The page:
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About Apprenticeships

Dating back to the 12th Century in the United Kingdom, apprenticeships are a long-established method of ensuring a steady supply of skilled labour. Nowadays most apprentices are learning different skills but the rationale behind what they are doing is the same.

In 1563, the Statute of Artificers and Apprentices forbid anyone to practise a trade unless they had first served as an apprentice for seven years. By the time of the Industrial Revolution many entrepreneurs found this legislation to be restrictive and eventually it was relaxed. Apprenticeships in the UK were improved by the introduction in 1964 of Industry Training Boards (ITBs), who published detailed training recommendations containing details of what was to be learned, the required syllabus, the standards expected and vocational courses to be followed. Apprenticeship recruitment peaked during the 1960s and ’70s, however with the decline of manufacturing in the UK prominence of this system waned.

In the “Golden Age of Work” of the 1950s, ’60s and ’70s, the traditional Apprenticeship Framework provided an alternative to A Level exams, allowing apprenticeships of between 2 to 6 years according to the type of apprenticeship and the industry. Young people were able to gain professional level 4 and 5 qualifications while also achieving work-based competencies, and progress on to Higher National Certificates, Higher National Diplomas or advanced City and Guilds courses.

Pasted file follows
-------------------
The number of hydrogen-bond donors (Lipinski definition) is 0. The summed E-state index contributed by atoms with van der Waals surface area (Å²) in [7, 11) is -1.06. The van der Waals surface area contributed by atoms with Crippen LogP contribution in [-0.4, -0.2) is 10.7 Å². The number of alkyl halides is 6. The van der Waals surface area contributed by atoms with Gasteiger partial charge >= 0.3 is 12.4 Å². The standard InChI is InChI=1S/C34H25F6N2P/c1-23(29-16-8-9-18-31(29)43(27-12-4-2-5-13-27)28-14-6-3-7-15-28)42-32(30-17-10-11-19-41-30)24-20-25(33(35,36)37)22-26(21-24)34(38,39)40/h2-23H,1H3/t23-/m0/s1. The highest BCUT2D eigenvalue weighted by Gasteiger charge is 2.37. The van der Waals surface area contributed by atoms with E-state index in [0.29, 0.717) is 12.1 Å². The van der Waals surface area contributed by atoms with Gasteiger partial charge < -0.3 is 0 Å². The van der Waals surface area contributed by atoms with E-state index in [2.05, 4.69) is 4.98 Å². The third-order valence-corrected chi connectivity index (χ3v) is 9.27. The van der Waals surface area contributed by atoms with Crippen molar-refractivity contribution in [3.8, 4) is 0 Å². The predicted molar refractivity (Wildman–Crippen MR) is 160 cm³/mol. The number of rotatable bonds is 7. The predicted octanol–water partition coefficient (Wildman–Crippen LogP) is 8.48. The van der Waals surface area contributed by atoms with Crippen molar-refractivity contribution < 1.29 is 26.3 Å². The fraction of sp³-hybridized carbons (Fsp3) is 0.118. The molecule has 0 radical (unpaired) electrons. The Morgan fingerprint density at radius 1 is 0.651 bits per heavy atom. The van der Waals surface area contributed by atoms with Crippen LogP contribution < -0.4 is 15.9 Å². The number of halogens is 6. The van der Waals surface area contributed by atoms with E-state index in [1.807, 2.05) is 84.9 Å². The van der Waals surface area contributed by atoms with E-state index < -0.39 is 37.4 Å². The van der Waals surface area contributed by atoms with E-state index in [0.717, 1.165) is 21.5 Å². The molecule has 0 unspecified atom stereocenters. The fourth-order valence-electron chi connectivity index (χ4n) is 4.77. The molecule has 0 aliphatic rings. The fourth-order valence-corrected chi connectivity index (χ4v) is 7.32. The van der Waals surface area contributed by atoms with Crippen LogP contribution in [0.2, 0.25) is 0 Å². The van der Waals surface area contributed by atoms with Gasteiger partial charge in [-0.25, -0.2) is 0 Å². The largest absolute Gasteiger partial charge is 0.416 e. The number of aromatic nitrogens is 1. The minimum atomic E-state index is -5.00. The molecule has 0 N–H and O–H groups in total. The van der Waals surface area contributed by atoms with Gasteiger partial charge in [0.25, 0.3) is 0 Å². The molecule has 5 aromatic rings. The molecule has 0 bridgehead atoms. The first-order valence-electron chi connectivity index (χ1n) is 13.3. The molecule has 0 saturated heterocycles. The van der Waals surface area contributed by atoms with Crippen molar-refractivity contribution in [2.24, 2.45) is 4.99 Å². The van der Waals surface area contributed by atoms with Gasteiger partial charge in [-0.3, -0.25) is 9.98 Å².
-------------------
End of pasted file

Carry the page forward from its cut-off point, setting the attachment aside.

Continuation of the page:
Apprenticeships were revitalised in the 1990s by the introduction of “Modern Apprenticeships”, the frameworks for these were devised by Sector Skills Councils and contain knowledge-based elements, competence-based elements, as well as key skills and ERR (Employment Rights and Responsibilities). The apprentice gains a Technical Certificate and an NVQ or similar certicate evidencing their competence in their chosen field.

Since 2009 the reach of apprenticeships has expanded to include sectors that have not traditionally taken on apprentices and there are now over 180 apprentice frameworks. In an effort to encourage apprenticeships, off-the-job training is funded by the government, while apprentices have a contract with their employers and are paid by them.

If you are interested in taking on an apprentice, or becoming an apprentice, call the Wyre Academy on 0333 10 100 68, or contact us

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